Chicago, IL —
On Wednesday, April 26, HBO Sports premieres "Billie Jean King, Portrait of a Pioneer." This exclusive "Sports of the 20th Century" presentation explores the personal and professional life of the landmark athlete and activist, whose remarkable career on the tennis court was equaled only by her impact on the struggle for women's equality during the 1970s.
The documentary will tell the story of an athlete who revolutionized sports for women, in the process encouraging women to pursue endeavors outside the traditional realm of the home.
As one of the 20th century’s most respected women, Billie Jean King has long been a champion for social change and equality. King created new inroads for women in and out of sports during her legendary career and she continues to make her mark today.
King, one of the most illustrious and celebrated tennis players in history, is recognized for spearheading the women's movement in tennis and for her life-long struggle for equality in women's tennis. King empowered women and educated men when she defeated Bobby Riggs in one of the greatest moments in sports history – the Battle of the Sexes in 1973.
In 1990, Life magazine named her one of the "100 Most Important Americans of the 20th Century". In 1994, she ranked No. 5 on Sports Illustrated's “Top 40 Athletes” list for significantly altering or elevating sports the last four decades.
King, who resides in New York and Chicago, has been heralded as an ardent defender of equal rights for all humankind. She founded the Women’s Sports Foundation in 1974 to advance the lives of girls and women through sports and physical activity and, in 1987, she established WTT Charities, Inc. to promote health, fitness, education, and social change.
In 1998, King became the first athlete to receive the prestigious Elizabeth Blackwell Award, which is given by Hobart and William Smith College to a woman whose life exemplifies outstanding service to humanity. In February 1999 King won the Arthur Ashe Award for Courage for her fight to bring equality to women's sports.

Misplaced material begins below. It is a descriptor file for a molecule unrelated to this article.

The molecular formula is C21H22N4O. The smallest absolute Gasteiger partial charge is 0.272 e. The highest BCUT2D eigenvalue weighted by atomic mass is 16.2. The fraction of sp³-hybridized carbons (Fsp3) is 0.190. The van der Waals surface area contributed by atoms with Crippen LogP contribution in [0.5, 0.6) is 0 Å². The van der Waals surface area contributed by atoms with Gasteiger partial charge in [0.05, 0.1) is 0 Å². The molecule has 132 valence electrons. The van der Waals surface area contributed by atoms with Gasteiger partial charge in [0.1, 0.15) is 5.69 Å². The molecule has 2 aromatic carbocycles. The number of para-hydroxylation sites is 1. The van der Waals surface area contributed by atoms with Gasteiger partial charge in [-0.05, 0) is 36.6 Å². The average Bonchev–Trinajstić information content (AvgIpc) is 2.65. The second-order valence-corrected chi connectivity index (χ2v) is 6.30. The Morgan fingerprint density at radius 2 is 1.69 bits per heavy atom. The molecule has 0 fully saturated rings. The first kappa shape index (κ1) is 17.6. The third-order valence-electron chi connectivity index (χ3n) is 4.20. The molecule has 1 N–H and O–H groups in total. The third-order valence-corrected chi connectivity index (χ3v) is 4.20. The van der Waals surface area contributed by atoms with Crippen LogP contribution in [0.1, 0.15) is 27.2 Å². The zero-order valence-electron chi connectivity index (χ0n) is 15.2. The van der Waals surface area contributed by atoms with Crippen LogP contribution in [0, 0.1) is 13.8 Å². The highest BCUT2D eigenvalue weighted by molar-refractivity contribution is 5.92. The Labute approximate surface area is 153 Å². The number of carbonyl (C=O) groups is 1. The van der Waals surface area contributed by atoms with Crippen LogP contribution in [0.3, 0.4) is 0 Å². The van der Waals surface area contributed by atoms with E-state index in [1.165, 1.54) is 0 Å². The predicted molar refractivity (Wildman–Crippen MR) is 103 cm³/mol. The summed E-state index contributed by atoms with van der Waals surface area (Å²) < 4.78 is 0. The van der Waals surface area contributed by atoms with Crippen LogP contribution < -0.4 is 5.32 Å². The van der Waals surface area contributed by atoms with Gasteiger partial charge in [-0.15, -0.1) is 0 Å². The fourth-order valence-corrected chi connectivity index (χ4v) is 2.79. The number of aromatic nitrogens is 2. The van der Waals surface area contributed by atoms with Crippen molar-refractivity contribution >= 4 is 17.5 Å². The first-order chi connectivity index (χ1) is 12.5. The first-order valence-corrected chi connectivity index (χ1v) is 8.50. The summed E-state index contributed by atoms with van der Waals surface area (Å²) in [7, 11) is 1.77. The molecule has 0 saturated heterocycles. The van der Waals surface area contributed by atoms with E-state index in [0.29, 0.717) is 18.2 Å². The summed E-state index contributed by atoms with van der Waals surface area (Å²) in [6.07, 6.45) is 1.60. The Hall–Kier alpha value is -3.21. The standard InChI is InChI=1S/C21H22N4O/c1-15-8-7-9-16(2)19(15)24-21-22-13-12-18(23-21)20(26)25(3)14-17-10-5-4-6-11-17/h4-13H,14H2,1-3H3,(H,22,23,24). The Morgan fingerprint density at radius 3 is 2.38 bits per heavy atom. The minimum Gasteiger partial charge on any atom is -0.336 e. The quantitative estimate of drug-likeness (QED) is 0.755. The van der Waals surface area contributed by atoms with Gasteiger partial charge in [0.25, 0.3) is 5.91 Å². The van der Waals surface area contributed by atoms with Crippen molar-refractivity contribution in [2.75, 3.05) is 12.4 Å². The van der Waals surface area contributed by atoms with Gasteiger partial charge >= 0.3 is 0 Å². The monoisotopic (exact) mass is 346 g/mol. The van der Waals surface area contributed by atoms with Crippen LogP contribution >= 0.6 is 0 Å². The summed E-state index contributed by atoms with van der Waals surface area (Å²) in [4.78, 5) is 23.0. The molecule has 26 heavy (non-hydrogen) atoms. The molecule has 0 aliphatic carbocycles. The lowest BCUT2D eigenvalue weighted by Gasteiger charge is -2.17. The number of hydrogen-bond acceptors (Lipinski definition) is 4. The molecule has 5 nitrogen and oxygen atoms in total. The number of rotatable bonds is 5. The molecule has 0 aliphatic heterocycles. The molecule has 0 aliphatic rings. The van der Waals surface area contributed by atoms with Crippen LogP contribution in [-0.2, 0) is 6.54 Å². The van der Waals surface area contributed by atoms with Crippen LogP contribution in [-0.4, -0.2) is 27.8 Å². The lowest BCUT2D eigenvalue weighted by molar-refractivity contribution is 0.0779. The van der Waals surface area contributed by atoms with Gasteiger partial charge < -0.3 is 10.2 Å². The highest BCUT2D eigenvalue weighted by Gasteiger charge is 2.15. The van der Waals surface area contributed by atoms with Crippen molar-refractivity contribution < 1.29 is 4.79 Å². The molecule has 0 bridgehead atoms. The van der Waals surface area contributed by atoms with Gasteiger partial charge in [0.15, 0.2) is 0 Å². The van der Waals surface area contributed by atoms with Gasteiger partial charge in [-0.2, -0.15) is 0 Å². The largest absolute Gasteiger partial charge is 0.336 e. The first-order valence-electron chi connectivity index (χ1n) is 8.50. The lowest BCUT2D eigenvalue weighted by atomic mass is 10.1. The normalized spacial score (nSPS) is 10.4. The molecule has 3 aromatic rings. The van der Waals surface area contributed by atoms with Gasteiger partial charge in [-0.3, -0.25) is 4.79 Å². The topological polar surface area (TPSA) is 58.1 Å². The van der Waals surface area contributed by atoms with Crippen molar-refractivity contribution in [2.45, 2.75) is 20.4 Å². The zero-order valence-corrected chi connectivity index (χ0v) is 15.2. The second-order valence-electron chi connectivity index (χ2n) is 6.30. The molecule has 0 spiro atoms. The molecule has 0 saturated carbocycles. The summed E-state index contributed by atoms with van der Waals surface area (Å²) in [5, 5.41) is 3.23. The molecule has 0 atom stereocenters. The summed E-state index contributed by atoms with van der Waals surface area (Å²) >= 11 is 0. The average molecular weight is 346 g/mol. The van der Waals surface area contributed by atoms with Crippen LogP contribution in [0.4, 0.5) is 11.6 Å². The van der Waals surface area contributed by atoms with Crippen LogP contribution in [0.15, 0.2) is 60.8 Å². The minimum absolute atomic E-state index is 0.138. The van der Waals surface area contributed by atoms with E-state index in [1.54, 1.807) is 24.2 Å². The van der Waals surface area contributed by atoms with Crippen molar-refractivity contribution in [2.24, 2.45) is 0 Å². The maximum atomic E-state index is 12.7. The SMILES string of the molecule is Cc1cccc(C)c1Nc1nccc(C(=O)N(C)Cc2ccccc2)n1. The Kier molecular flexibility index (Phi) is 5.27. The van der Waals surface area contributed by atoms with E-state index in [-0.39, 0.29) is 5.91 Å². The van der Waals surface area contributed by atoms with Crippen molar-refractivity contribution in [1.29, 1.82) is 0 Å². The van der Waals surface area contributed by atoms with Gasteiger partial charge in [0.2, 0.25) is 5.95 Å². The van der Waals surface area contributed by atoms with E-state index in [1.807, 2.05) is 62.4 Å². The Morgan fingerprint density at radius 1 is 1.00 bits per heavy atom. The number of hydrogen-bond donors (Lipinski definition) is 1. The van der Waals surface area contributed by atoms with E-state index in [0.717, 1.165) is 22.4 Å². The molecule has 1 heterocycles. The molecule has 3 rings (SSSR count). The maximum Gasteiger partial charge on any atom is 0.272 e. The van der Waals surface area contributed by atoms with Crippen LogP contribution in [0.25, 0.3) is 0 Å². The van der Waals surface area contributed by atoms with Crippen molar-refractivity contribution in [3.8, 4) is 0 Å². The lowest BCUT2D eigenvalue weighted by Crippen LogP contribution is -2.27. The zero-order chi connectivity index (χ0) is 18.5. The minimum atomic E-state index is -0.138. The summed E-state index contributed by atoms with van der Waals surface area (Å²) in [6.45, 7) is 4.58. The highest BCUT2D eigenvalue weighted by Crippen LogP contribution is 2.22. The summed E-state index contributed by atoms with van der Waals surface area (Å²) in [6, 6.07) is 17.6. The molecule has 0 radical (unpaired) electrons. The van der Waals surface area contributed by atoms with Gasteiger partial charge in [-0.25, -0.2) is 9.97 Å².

Off the court, King remains active in a number of important causes. She serves as a director on several boards including the Elton John AIDS Foundation and the Women’s Sports Foundation.
Although her place in tennis has certainly been secured as one of the all-time greats, King remains active in the sport she loves. King, who has coached Olympic and Fed Cup teams, led the U.S. squad to four Olympic medals and the 1976, 1996, 1999 and 2000 Fed Cup titles. In 2003 she received two of the tennis world’s highest honors. King was awarded the prestigious Philippe Chatrier Award, the International Tennis Federation’s highest honor, recognizing individuals for their contribution to tennis and was one of six inaugural inductees into the Court of Champions at the USTA National Tennis Center.
On the court, King left a lasting and indelible mark. She won a record 20 Wimbledon titles with six of them in singles (1966-67-68-72-73-75), won the U.S. Open four times (1967-71-72-74), the French Open in 1972 and the Australian Open in 1968. She was ranked No. 1 in the world five times between 1966 and 1972 and was in the Top 10 a total of 17 years (beginning in 1960.)
King is the only woman to win U.S. Open singles titles on all 4 surfaces on which it has been played (grass, clay, carpet, and hard.) She’s also one of only eight women to hold a singles title in each of the Grand Slam events.
King has had a long and impressive career of firsts. In 1970, King was one of nine players who broke away from the tennis establishment and accepted $1 contracts from tennis promoter Gladys Heldman in Houston. The revolt lead to the formation of the Virginia Slims Tour and Women’s Tennis Association. In 1971, she was the first woman athlete to win more than $100,000 in any sport. In 1974 she became the first woman to coach a professional team with men when she served as player/coach for the Philadelphia Freedoms of World TeamTennis.
She is a member of the International Tennis Hall of Fame and the National Women's Hall of Fame. She is the founder of the Women's Tennis Association and the Women's Sports Foundation.
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